Monitoring Java Applications with Prometheus and Grafana: Part 3
If you’ve been following along with the previous two posts, you’ve already learned how to configure your Java application to export metrics into Prometheus, and you’ve augmented your monitoring with better visualization through Grafana!
Configuring thresholds and alerts with AlertManager
All of this data-gathering and visualization is great, but in order to truly protect your application and assets, you need a way to alert your teams when something goes wrong. Prometheus gives us a way to do this by using its modular AlertManager component. Revisiting our diagram from Part 1, we can see that the AlertManager runs alongside of Prometheus, and can integrate with third-party notification tools like PagerDuty:
In order to generate notifications for events like downtime or anomalous behavior, we’ll need to perform the following high-level tasks:
• Stand up an instance of AlertManager
• Configure our Prometheus instance to use AlertManager
• Create alert rules in Prometheus
So, let’s get to it!
Goal 1: Standing up AlertManager
AlertManager runs standalone alongside Prometheus. It takes care of handling alerts, grouping them, deduplicating them, and routing them to the appropriate services like email, chat, and PagerDuty. It can also silence and inhibit certain alerts during planned events or downtime. This is beyond the scope of this article, but we’ll detail it in future posts. AlertManager rules are conceptualized as routes, giving you the ability to write sophisticated sets of rules to determine where notifications should end up. A default receiver should be configured for every notification, and then additional services can be configured through child routes that match certain conditions, as such:
In this example, we have instructed AlertManager to route any notifications classified as an outage to PagerDuty. Further, if the Alert matches a specific team we send it to a chat solution, and if the Alert matches a particular group we send it to a mailing list. We’ll see how to apply these labels to alerts further down when we configure alerts in Prometheus. Note that these matches are not exclusive, and an alert can match multiple conditions with multiple destinations. Until then, to set up AlertManager: 1)Download the official distribution and unarchive the bundle. It’s pretty barebones:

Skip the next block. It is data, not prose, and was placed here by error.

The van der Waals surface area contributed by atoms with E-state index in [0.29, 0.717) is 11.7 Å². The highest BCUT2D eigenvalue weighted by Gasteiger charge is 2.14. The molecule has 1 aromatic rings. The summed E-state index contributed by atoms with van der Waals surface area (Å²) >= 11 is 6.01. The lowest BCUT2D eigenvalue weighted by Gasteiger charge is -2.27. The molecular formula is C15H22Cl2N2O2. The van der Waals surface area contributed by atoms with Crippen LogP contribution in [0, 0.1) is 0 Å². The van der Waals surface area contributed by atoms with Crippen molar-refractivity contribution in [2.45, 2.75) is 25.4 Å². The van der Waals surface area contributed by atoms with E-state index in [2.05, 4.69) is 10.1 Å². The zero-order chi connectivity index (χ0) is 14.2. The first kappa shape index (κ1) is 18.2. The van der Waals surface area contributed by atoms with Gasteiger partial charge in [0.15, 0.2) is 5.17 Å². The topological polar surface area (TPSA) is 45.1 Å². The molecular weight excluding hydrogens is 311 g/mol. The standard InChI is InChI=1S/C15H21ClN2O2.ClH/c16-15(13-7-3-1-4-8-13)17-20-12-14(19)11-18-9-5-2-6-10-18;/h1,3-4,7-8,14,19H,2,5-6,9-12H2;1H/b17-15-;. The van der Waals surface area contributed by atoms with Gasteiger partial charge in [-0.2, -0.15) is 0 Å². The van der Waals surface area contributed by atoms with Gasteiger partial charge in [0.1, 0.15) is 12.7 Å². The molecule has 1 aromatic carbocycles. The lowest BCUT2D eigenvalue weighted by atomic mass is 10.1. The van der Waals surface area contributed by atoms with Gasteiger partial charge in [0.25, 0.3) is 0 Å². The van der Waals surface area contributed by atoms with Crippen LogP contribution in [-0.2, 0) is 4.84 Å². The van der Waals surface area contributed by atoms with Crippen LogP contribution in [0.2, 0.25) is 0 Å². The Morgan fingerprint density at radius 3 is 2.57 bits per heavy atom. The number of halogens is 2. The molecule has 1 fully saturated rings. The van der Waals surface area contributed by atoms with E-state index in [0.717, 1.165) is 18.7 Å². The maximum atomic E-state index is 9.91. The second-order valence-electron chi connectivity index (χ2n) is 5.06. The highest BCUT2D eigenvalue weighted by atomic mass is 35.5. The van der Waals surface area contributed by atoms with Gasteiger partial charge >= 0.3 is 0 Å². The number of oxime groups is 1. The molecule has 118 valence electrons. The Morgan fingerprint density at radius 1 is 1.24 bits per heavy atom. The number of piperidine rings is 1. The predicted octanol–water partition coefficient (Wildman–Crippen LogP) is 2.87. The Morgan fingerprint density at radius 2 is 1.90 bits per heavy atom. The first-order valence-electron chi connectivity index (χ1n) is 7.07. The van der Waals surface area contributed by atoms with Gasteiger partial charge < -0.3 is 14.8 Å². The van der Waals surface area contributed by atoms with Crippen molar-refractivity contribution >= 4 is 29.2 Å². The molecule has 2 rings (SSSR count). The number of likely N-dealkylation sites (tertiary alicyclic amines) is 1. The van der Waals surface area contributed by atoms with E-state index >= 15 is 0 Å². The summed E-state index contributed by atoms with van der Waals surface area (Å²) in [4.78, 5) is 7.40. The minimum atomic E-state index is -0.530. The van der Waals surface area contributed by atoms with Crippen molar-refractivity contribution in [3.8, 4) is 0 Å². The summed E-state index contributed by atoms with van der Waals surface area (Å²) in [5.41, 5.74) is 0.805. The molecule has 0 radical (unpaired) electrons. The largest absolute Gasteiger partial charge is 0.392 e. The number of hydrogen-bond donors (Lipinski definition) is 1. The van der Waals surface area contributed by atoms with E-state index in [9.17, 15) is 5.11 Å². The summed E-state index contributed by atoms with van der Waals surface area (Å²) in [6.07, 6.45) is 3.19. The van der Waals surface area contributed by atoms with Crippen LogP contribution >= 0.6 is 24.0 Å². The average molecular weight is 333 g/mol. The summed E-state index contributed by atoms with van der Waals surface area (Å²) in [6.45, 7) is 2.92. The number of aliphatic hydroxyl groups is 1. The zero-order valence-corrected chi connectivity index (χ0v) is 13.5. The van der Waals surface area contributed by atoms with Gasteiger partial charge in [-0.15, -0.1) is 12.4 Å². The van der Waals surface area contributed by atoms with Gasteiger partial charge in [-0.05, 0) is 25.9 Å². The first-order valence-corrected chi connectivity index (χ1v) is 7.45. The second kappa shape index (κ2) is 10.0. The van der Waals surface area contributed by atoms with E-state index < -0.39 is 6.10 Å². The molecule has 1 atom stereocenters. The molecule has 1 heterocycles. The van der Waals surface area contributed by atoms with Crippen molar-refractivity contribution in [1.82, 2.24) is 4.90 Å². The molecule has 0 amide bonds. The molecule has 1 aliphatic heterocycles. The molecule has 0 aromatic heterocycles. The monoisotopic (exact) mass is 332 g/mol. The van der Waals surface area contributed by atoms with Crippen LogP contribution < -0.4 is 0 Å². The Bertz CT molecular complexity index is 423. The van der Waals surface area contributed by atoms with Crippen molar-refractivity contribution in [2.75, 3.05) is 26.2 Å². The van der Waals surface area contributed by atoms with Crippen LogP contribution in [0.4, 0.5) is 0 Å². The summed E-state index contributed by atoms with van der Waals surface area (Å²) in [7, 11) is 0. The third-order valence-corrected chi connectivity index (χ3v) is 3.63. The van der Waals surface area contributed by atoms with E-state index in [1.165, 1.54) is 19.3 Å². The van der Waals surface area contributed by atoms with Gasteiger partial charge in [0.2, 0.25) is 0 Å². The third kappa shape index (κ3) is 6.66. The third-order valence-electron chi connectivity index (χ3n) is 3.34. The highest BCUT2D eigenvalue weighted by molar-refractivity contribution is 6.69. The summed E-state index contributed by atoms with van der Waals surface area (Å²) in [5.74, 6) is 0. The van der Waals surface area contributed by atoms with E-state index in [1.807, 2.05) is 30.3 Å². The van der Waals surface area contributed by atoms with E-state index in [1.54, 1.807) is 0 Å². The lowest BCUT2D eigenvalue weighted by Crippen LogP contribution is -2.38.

As always, don’t do this as root in production.2) The bulk of your configuration will be in a .yml configuration file, similar to how we configured Prometheus. The default configuration that ships in alertmanager.yml is enough to get AlertManager up and running, but it doesn’t contain any integration points with notification services. Configurations can be simple or complex depending on the number of notification services you integrate with. You can see a full configuration reference here. For this example, we’ll set up an alert receiver in Slack. To do so, we’ll make use of the Slack module for Prometheus, documented here. You’ll need to configure an Incoming Webhook in your Slack instance which is outside the scope of this article, but well-documented here. Once we have an Incoming Webhook URL from Slack, the rest of the configuration is simple. We create our receiver and use the slack_configs module. Our final configuration (which I’ve placed in a file called demo-config.yml) looks like:
We first set some global parameters to manage our default behavior, which will be to send an email alert. We start with a “default-receiver” route, which has a corresponding “receivers” section configuring the inbox of our alert. We then start a child route to a receiver called ‘slack’ that will be invoked if the “service” label on the alert regex matches to “activemq.”
3) At this point, we can fire up AlertManager with:
That’s it! If AlertManager starts successfully, you should see output similar to the following:
Now we’ll need to head over to Prometheus and attach it to our new AlertManager instance.
Goal 2: Integrating Prometheus with AlertManager